What Avigdor Lieberman Learned From George Orwell

What exactly did Lieberman think he would achieve with this letter calling for elections to replace Abbas?

Israel’s Foreign Minister Avigdor Lieberman outdid himself in his latest venture. As reported in Haaretz today, he sent a letter to Secretary of State Hillary Clinton, EU High Representative for Foreign Affairs Catherine Ashton, Russian Foreign Minister Sergei Lavrov and UN Secretary General Ban Ki-moon a letter. He suggested that they press for new elections in the Palestinian Authority and replace Mahmoud Abbas, whom he calls the major obstacle to peace negotiations.

The fascinating question for me is: what exactly did Lieberman think he would achieve with this letter? It didn't seem like he's been spending sleepless nights because the peace process between Israel and the Palestinians hasn't been moving forward. After all, in his speech at the UN in 2010, he said that peace with the Palestinians would take a few decades. So that it's hard to believe that he could no longer live without negotiations with the Palestinians.

Even assuming that Lieberman cannot sleep because he deeply craves an Israeli-Palestinian peace process, it is very unlikely he believes that Abbas's replacement would be more conducive to peace with Israel. After all he should know that Abbas's political standing among Palestinians is weak precisely because he is seen as collaborating with Israel.

What, then, did Lieberman want to achieve with his letter? Let us look at the letter’s text. He first argues that Abbas is responsible for the lack of progress in the peace process. But then moves to a soaring climax, likely to become legendary in the annals of international relations and political philosophy:

“Facts and history, as opposed to the simplistic stereotypes and political bias, contradict the idea that somehow the settlement enterprise is the main obstacle to renewing the negotiations. This premise simply does not standup to the test of reality or the historic precedent of the peace accords between Israel and our neighbors. Both peace accords, with Egypt and Jordan, were signed when settlements existed; the claim that settlements are the obstacle to peace is unfounded.”

I have no doubt that after reading this paragraph Clinton, Ashton, Lavrov and Ban Ki-moon finally saw the light. This is an historical argument of such phenomenal strength that they must realize now that their views of the Israel-Palestine conflict so far were indeed based on “simplistic stereotypes and political bias” to quote Lieberman’s immortal words.

How could anybody ever have thought that Israeli settlements had anything whatsoever to do with the peace process? Why should it make a difference that the territory that Palestinians, quite mistakenly, thought to be theirs in a future final status agreement is being cut to pieces by a few settlers? Why do Palestinians make a fuss when tens of thousands of them cannot move freely because of a few hundred settlers in Hebron, to give just one example?

Quite obviously the time had come to wake up the world’s leading foreign policy luminaries and teach them a lesson of history! Lieberman gives a totally smashing argument: we made peace with Egypt and Jordan while there were settlements, so why not with the Palestinians?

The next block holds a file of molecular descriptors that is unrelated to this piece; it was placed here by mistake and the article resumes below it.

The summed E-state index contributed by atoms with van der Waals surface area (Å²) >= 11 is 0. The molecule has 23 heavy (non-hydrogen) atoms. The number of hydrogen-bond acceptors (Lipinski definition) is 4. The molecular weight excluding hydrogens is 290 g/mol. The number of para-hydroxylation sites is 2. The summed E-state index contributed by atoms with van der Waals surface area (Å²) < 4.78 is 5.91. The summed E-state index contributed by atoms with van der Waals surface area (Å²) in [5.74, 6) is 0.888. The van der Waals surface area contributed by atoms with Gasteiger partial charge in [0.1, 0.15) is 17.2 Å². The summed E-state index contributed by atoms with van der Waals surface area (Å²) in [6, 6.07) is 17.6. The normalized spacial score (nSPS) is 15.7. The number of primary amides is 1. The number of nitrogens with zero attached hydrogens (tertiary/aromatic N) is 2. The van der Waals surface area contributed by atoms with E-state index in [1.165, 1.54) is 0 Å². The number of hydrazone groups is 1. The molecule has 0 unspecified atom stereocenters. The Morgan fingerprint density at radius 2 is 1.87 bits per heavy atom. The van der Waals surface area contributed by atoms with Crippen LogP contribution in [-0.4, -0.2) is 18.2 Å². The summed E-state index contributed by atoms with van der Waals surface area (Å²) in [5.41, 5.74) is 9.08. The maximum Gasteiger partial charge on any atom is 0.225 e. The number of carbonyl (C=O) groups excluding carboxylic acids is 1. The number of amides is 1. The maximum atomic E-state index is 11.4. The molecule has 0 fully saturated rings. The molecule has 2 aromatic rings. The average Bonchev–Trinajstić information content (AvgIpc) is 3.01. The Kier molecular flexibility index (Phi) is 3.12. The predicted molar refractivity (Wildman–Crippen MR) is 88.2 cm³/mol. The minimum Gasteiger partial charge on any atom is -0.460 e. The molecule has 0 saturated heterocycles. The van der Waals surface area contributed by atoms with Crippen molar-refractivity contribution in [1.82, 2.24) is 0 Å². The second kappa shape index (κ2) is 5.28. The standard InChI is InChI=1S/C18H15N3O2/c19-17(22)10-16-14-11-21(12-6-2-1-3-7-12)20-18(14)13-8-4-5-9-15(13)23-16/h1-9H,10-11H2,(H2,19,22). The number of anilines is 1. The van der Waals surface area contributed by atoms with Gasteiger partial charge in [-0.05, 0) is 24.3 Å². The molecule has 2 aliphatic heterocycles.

On second thought, maybe Clinton, Ashton, Lavrov and Ban Ki-moon might think that the analogy is not quite perfect. They might point out that Egypt and Jordan received every square meter they had demanded and that the settlements were actually not on land they considered their own. They might point out to Mr. Lieberman that the U.S., the EU, Russia and the UN never accepted Israel’s annexation of East Jerusalem. They might therefore, just conceivably, think that the settlements are a tiny problem for people who, think that any future peace agreement must be based on the 1967 borders (like the Palestinians and an overwhelming majority of the international community).

But this would only show their lack of philosophical depth. Lieberman has obviously studied Orwell’s 1984 profoundly. He knows that any decently functioning country needs to be run by Big Brother with a ‘Ministry of Truth’ responsible for propaganda and the revision of history. And because Israel has so far failed to institute a Ministry of Truth, Lieberman, in his infinite wisdom, has decided to take upon himself the sacred duty redefining the truth.

He is trying to teach Clinton, Ashton, Lavrov and Ban Ki-moon how to revise their simplistic conceptions of truth and reality: as Orwell’s Ministry of Truth would say: “History and truth are simplistic stereotypes and political bias; simplistic stereotypes and political bias are history and truth.”

But, as Lieberman is finding out, not everybody sees his greatness as a political theorist and philosopher. Even Netanyahu, who is pretty good at bending the truth, has distanced himself from Lieberman’s letter, stating that it does not represent his own views or the views of his government. So far I haven’t seen a reaction from the letter’s recipients, but I am afraid that they too might be unable to see the depth of Lieberman’s point.

Lieberman may just have to wait until he is appointed Big Brother. He will then finally be able to orchestrate huge rallies in which all Israeli citizens will swear allegiance to his version of history and truth.